There has been plenty of ink spilled over concerns regarding continual advances in technology affecting every aspect of our life, with many authors jumping to absurd conclusions that predict nothing short of doom. These hyperbolic musings frequently go too far, but even though the authors of these diatribes are usually dismissed as Luddites or as representatives of a simple anachronism, there might be some truth in their extreme warnings.
It is true that technology has pervaded nearly every aspect of our lives, and yet we do not quite understand the manner in which relying on technology affects our interpersonal relationships or our cognitive development. Even Pope Francis has conflicting views on the subject, warning that social media “can stop people from learning how to live wisely, to think deeply and to love generously.”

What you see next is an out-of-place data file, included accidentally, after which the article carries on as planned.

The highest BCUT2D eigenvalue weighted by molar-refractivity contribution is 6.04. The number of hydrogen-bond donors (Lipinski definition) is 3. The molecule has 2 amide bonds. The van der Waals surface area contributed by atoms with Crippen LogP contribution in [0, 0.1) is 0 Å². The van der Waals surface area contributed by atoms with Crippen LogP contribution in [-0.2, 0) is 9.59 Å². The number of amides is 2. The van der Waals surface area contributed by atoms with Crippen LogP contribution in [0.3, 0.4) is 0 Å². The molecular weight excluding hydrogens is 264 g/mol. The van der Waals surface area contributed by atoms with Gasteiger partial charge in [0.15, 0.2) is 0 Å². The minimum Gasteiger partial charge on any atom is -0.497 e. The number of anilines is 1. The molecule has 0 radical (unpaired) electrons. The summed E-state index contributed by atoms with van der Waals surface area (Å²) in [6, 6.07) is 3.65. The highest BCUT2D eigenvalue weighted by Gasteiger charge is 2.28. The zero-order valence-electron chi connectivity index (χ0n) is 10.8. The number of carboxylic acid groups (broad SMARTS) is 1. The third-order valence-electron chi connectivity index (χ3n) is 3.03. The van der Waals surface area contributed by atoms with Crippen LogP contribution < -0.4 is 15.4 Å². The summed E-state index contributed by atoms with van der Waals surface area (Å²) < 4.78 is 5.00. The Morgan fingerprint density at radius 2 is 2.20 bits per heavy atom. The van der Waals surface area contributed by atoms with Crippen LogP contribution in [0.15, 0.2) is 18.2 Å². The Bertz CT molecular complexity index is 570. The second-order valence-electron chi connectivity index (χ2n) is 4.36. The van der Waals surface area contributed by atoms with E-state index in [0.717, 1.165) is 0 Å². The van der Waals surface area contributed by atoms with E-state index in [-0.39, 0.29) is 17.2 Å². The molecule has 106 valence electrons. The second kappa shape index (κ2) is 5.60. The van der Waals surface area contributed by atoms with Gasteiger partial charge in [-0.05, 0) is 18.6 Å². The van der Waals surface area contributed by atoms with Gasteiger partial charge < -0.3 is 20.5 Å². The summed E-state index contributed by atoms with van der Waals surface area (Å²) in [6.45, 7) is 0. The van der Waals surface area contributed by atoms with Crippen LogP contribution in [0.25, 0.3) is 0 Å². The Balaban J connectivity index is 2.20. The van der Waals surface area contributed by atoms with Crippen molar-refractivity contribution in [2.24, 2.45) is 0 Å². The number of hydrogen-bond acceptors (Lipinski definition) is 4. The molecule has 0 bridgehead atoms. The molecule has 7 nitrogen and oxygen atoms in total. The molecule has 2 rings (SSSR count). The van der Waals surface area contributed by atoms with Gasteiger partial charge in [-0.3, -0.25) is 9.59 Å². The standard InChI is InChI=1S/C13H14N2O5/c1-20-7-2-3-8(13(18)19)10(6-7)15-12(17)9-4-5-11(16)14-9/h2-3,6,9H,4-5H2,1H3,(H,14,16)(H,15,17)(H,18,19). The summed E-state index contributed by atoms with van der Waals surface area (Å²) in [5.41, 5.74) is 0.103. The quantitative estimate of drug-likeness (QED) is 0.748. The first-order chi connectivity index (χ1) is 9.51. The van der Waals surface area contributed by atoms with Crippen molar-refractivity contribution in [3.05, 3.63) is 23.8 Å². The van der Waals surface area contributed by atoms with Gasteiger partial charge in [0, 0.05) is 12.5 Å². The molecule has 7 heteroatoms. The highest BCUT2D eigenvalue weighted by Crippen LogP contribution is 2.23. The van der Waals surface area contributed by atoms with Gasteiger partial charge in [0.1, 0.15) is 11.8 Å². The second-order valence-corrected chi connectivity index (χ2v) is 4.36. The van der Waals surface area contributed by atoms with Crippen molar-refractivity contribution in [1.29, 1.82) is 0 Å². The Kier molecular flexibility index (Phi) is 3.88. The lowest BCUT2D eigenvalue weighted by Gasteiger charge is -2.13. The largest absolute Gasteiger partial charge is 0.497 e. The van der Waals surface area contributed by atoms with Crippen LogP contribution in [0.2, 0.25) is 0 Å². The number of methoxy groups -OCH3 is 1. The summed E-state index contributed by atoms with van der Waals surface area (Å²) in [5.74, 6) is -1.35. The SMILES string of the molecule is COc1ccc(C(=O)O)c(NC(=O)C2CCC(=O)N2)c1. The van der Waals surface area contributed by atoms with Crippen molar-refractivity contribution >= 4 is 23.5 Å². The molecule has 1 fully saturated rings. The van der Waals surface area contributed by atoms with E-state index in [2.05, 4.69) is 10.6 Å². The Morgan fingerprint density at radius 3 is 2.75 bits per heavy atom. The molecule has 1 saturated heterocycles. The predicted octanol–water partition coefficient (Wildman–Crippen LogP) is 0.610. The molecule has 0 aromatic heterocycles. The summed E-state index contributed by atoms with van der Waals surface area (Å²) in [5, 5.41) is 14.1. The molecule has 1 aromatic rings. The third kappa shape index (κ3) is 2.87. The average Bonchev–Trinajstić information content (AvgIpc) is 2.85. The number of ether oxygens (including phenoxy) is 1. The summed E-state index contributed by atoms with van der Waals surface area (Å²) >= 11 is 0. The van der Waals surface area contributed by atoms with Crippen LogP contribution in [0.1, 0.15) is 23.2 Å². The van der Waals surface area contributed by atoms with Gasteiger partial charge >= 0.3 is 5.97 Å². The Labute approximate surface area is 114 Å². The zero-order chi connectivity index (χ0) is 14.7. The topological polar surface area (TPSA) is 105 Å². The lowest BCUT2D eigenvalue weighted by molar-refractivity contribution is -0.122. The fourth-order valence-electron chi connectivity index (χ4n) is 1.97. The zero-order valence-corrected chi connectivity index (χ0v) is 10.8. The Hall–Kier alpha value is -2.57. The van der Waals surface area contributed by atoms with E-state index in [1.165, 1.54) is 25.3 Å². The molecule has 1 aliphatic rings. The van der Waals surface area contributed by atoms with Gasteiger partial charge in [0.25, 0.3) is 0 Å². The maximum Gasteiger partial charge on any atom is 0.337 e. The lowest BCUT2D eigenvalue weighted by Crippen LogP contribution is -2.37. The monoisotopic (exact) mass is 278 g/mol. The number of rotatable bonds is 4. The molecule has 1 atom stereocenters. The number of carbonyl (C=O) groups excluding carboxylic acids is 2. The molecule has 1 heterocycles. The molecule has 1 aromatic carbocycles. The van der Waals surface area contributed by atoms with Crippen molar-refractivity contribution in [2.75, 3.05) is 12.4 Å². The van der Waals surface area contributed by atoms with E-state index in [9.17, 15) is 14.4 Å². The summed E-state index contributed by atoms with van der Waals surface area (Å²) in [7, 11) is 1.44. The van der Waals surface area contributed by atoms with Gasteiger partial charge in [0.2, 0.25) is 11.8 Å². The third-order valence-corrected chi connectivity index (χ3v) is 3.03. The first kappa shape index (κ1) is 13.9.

These kinds of statements have come from others as well, and there is something to be said for using technology in moderation. There is no iron-clad doctrine regarding what is too much and what is too little, but most people are sensible enough to recognize the frivolous use of technology. When it comes to personal interaction, face-to-face encounters should be prioritized over all else. It is rude to communicate via text or social media while in the company of others, and the result of this type of behavior — as Pope Francis suggested — is an adverse impact on the quality and depth of conversation.
That does not mean technology will ruin everything. It makes perfect sense, for example, to take full advantage of technology to develop a long-term investment strategy, and Kimra Bettasso of 401K Retire Logic is a perfect example of technological balance. The financial advisor uses technology to complement her vast knowledge and understanding of retirement strategies to assist clients rather than wholly relying on an automated system that may have design flaws.